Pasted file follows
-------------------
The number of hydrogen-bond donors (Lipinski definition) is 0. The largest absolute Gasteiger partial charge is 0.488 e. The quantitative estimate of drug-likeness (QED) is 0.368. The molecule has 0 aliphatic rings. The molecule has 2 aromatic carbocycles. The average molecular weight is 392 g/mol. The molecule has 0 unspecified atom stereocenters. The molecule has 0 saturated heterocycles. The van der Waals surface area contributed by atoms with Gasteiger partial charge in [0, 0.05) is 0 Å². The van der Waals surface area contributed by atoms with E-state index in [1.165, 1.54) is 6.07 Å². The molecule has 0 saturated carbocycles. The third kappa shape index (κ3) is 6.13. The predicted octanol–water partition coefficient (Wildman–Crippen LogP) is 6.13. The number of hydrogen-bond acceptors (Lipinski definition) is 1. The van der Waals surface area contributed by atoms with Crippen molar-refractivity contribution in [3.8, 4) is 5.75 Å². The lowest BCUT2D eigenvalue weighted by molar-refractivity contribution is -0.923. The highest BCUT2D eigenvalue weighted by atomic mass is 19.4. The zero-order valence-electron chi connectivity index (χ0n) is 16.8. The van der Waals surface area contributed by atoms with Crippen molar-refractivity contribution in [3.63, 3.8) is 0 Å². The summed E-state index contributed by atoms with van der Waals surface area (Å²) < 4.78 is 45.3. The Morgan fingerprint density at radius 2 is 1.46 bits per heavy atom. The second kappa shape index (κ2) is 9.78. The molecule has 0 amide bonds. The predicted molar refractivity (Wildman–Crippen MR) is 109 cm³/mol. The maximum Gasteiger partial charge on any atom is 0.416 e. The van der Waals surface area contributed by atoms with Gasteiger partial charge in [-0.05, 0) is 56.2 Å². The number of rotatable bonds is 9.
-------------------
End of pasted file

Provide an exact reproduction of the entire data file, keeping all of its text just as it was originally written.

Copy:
The number of hydrogen-bond donors (Lipinski definition) is 0. The largest absolute Gasteiger partial charge is 0.488 e. The quantitative estimate of drug-likeness (QED) is 0.368. The molecule has 0 aliphatic rings. The molecule has 2 aromatic carbocycles. The average molecular weight is 392 g/mol. The molecule has 0 unspecified atom stereocenters. The molecule has 0 saturated heterocycles. The van der Waals surface area contributed by atoms with Gasteiger partial charge in [0, 0.05) is 0 Å². The van der Waals surface area contributed by atoms with E-state index in [1.165, 1.54) is 6.07 Å². The molecule has 0 saturated carbocycles. The third kappa shape index (κ3) is 6.13. The predicted octanol–water partition coefficient (Wildman–Crippen LogP) is 6.13. The number of hydrogen-bond acceptors (Lipinski definition) is 1. The van der Waals surface area contributed by atoms with Crippen molar-refractivity contribution in [3.8, 4) is 5.75 Å². The lowest BCUT2D eigenvalue weighted by molar-refractivity contribution is -0.923. The highest BCUT2D eigenvalue weighted by atomic mass is 19.4. The zero-order valence-electron chi connectivity index (χ0n) is 16.8. The van der Waals surface area contributed by atoms with Crippen molar-refractivity contribution in [3.63, 3.8) is 0 Å². The summed E-state index contributed by atoms with van der Waals surface area (Å²) < 4.78 is 45.3. The Morgan fingerprint density at radius 2 is 1.46 bits per heavy atom. The second kappa shape index (κ2) is 9.78. The molecule has 0 amide bonds. The predicted molar refractivity (Wildman–Crippen MR) is 109 cm³/mol. The maximum Gasteiger partial charge on any atom is 0.416 e. The van der Waals surface area contributed by atoms with Gasteiger partial charge in [-0.05, 0) is 56.2 Å². The number of rotatable bonds is 9.